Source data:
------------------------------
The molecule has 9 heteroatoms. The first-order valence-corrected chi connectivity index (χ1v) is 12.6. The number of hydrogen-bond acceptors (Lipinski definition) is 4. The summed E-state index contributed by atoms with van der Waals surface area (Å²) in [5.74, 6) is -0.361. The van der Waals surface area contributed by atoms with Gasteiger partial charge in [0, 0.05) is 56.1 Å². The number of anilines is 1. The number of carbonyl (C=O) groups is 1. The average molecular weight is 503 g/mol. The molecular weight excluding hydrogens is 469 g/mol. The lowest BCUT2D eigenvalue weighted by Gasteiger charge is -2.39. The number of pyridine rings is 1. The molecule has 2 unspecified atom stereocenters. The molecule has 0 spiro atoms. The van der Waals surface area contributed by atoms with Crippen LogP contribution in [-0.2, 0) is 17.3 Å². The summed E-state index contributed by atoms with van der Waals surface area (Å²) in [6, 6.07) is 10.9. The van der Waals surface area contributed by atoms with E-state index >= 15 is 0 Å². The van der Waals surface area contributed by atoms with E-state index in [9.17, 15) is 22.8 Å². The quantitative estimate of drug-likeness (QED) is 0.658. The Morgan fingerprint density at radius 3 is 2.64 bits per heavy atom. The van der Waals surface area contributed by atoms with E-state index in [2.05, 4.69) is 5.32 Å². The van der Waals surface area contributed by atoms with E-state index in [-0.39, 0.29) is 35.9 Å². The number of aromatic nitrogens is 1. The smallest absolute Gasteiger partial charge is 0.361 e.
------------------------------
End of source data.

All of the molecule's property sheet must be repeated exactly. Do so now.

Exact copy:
The molecule has 9 heteroatoms. The first-order valence-corrected chi connectivity index (χ1v) is 12.6. The number of hydrogen-bond acceptors (Lipinski definition) is 4. The summed E-state index contributed by atoms with van der Waals surface area (Å²) in [5.74, 6) is -0.361. The van der Waals surface area contributed by atoms with Gasteiger partial charge in [0, 0.05) is 56.1 Å². The number of anilines is 1. The number of carbonyl (C=O) groups is 1. The average molecular weight is 503 g/mol. The molecular weight excluding hydrogens is 469 g/mol. The lowest BCUT2D eigenvalue weighted by Gasteiger charge is -2.39. The number of pyridine rings is 1. The molecule has 2 unspecified atom stereocenters. The molecule has 0 spiro atoms. The van der Waals surface area contributed by atoms with Crippen LogP contribution in [-0.2, 0) is 17.3 Å². The summed E-state index contributed by atoms with van der Waals surface area (Å²) in [6, 6.07) is 10.9. The van der Waals surface area contributed by atoms with E-state index >= 15 is 0 Å². The van der Waals surface area contributed by atoms with E-state index in [9.17, 15) is 22.8 Å². The quantitative estimate of drug-likeness (QED) is 0.658. The Morgan fingerprint density at radius 3 is 2.64 bits per heavy atom. The van der Waals surface area contributed by atoms with E-state index in [2.05, 4.69) is 5.32 Å². The van der Waals surface area contributed by atoms with E-state index in [-0.39, 0.29) is 35.9 Å². The number of aromatic nitrogens is 1. The smallest absolute Gasteiger partial charge is 0.361 e.